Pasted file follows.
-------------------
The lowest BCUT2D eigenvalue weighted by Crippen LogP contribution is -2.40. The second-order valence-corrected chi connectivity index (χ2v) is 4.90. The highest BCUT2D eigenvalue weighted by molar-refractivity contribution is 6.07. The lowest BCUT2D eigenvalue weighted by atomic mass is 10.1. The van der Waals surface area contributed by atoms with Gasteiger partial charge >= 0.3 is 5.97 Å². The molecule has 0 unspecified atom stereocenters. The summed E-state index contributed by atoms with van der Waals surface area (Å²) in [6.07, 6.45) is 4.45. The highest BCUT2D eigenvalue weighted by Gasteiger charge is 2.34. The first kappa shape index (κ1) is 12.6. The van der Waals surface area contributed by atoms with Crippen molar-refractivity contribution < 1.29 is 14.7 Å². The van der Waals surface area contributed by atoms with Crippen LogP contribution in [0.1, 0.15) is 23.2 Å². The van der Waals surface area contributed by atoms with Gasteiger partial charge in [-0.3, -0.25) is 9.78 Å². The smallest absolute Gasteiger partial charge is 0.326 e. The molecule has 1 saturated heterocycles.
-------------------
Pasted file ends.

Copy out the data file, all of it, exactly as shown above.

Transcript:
The lowest BCUT2D eigenvalue weighted by Crippen LogP contribution is -2.40. The second-order valence-corrected chi connectivity index (χ2v) is 4.90. The highest BCUT2D eigenvalue weighted by molar-refractivity contribution is 6.07. The lowest BCUT2D eigenvalue weighted by atomic mass is 10.1. The van der Waals surface area contributed by atoms with Gasteiger partial charge >= 0.3 is 5.97 Å². The molecule has 0 unspecified atom stereocenters. The summed E-state index contributed by atoms with van der Waals surface area (Å²) in [6.07, 6.45) is 4.45. The highest BCUT2D eigenvalue weighted by Gasteiger charge is 2.34. The first kappa shape index (κ1) is 12.6. The van der Waals surface area contributed by atoms with Crippen molar-refractivity contribution < 1.29 is 14.7 Å². The van der Waals surface area contributed by atoms with Crippen LogP contribution in [0.1, 0.15) is 23.2 Å². The van der Waals surface area contributed by atoms with Gasteiger partial charge in [-0.3, -0.25) is 9.78 Å². The smallest absolute Gasteiger partial charge is 0.326 e. The molecule has 1 saturated heterocycles.